Combining Nordic skiing and rifle marksmanship, the biathlon is one of the more peculiar Winter Olympic events. The story behind the sport is an interesting one, as is the way the sport has developed into its modern-day iteration. Here’s a look at what the biathlon is really all about.
Straight Out of Norway
The biathlon is said to date back thousands of years, where it was used as a method to hunt for food. Four thousand year old rock engravings have been found in Norway, depicting hunters traveling on skis, armed with a spear to catch their dinner. Fast forward a few thousand years: the rifle eventually replaced the spear, and the biathlon became a training exercise for soldiers. This then evolved into a skill-based competition. The first official race on record took place in 1767 right by the border separating Sweden and Norway.
The sport made its Olympic debut in 1924 at the Winter Games in Chamonix, France. It stayed on the circuit until 1948. After the end of the World War II, the world no longer found the sport to be quite so palatable. Eventually, the sport made a triumphant comeback. The Swedes made the push for the sport, which was reintroduced to the Squaw Valley games in 1960. It remains an Olympic event to the present day.
A Woman’s World
It took a little longer for competitive events to recognize that women, too, bore interest in the sport. The European Cup for women was established in 1982. The event grew in popularity, eventually drawing participants from three different continents. By 1986, it was made into a World Cup. It took a little bit longer for the women’s category to make the Olympics; that didn’t happen until 1992!
What it’s All About
The biathlon is a race: he or she with the fastest time wins. The race involves racing a course on cross country skis, then stopping to complete a shooting round. The shooting round involves hitting five targets 160 feet away, and missing the target has consequences. The consequence changes depending on the competition format, but it can include time penalties or having to ski around a penalty loop.
There are multiple competition formats: the “individual” involves five laps (totalling 20 km for men, 15 km for women) and four rounds of shooting, alternating between prone (lying on the stomach) and standing. The “sprint” is a 10 km distance for men, 7.5 km for women, with three laps and two rounds of shooting. “Pursuit” involves a staggered start based on time differences at pre-qualifying races. There are also relay events with teams of four biathletes for men, women and mixed teams.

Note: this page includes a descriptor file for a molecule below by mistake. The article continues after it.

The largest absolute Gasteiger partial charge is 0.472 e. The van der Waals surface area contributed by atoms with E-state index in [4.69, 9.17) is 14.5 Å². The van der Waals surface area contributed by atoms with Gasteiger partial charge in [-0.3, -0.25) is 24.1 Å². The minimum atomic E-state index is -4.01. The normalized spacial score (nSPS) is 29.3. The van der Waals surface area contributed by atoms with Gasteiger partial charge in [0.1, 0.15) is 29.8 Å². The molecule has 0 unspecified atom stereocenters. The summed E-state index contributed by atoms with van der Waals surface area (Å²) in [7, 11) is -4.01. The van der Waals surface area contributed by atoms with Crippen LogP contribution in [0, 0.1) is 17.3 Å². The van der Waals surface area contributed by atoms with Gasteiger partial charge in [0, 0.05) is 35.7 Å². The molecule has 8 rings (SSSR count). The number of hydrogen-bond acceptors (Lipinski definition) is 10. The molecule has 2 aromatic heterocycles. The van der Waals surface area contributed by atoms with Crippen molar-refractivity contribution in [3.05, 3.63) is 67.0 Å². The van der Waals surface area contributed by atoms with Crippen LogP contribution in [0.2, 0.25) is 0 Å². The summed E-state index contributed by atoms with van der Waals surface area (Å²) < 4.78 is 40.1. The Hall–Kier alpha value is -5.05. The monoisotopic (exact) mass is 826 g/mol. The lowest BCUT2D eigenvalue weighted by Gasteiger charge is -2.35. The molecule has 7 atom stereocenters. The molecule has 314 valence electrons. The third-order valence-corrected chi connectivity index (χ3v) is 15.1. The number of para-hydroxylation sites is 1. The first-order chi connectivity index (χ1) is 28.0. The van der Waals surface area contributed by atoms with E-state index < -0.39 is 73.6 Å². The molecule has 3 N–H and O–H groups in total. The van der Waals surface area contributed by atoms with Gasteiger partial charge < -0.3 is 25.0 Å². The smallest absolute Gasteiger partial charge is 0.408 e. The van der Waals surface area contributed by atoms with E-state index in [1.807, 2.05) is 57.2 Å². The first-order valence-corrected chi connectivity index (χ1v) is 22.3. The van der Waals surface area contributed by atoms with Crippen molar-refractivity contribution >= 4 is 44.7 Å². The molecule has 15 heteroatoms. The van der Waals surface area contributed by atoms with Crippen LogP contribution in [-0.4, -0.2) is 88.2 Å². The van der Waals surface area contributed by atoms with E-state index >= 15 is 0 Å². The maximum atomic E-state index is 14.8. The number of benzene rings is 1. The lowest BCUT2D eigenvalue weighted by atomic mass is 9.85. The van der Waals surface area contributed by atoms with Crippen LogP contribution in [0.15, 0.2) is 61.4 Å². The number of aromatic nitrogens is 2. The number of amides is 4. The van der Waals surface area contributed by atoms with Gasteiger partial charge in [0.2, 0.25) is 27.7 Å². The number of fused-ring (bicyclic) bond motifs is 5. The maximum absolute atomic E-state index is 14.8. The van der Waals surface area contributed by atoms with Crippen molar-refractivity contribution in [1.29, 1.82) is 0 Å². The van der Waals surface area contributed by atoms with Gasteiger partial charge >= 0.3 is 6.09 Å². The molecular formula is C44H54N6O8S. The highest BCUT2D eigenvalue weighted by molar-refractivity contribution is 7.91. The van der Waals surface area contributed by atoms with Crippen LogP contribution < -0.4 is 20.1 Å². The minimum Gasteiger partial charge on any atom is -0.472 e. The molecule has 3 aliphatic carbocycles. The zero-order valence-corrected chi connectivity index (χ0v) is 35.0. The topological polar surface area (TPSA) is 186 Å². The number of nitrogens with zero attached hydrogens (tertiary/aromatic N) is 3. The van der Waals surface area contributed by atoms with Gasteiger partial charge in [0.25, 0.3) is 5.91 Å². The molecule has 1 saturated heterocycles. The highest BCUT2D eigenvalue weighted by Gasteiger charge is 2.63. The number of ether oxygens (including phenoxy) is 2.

The Paralympics offer different adaptations of the biathlon for athletes with disabilities. For instance, visually impaired athletes partake in “blind biathlon”. Instead of shooting with bullets, they use a special rifle that interacts electronically with the target. The athletes wear a set of headphones and are guided by a series of beeps to find the target: the closer their aim is to the target, the faster the deeps get. Another sound will let them know if they hit or miss the target.
Who Reigns Supreme?
The biathlon is a fairly accessible sport—unlike sliding sports, it doesn’t require special tracks or facilities, and unlike alpine skiing, you don’t need a mountain to be able to train. As such, there are many competitive athletes from countries all over the world. European countries are particularly fond of the sport (France, Austria, Germany, Norway, Sweden, Ukraine and so forth), but USA and Canada hold their own in the international rankings. Athletes from Belarus, Kazakhstan and Croatia took gold medals at biathlon events in the 2010 Vancouver Winter Olympics. It really is an international sport!
Keep your eyes peeled for the events during the 2014 Winter Olympics in Sochi. Guns, speed and racing—it’s almost right out of an action film!